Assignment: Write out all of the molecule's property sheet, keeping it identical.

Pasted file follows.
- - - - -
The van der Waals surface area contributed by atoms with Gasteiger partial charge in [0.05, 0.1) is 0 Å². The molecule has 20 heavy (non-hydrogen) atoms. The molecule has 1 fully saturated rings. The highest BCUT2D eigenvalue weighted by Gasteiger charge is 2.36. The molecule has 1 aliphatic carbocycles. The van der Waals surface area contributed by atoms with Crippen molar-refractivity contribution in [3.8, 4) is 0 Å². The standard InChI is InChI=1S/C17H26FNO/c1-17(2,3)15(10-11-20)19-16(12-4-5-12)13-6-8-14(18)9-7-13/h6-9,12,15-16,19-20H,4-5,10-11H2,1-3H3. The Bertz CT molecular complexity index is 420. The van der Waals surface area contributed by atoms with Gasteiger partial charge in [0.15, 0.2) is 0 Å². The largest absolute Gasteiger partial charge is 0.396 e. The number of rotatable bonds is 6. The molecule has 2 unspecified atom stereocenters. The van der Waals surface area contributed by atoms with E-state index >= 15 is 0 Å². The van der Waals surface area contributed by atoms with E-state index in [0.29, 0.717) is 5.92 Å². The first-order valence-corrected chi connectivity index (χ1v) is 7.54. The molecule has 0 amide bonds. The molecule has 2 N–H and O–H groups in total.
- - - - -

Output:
The van der Waals surface area contributed by atoms with Gasteiger partial charge in [0.05, 0.1) is 0 Å². The molecule has 20 heavy (non-hydrogen) atoms. The molecule has 1 fully saturated rings. The highest BCUT2D eigenvalue weighted by Gasteiger charge is 2.36. The molecule has 1 aliphatic carbocycles. The van der Waals surface area contributed by atoms with Crippen molar-refractivity contribution in [3.8, 4) is 0 Å². The standard InChI is InChI=1S/C17H26FNO/c1-17(2,3)15(10-11-20)19-16(12-4-5-12)13-6-8-14(18)9-7-13/h6-9,12,15-16,19-20H,4-5,10-11H2,1-3H3. The Bertz CT molecular complexity index is 420. The van der Waals surface area contributed by atoms with Gasteiger partial charge in [0.15, 0.2) is 0 Å². The largest absolute Gasteiger partial charge is 0.396 e. The number of rotatable bonds is 6. The molecule has 2 unspecified atom stereocenters. The van der Waals surface area contributed by atoms with E-state index >= 15 is 0 Å². The van der Waals surface area contributed by atoms with E-state index in [0.29, 0.717) is 5.92 Å². The first-order valence-corrected chi connectivity index (χ1v) is 7.54. The molecule has 0 amide bonds. The molecule has 2 N–H and O–H groups in total.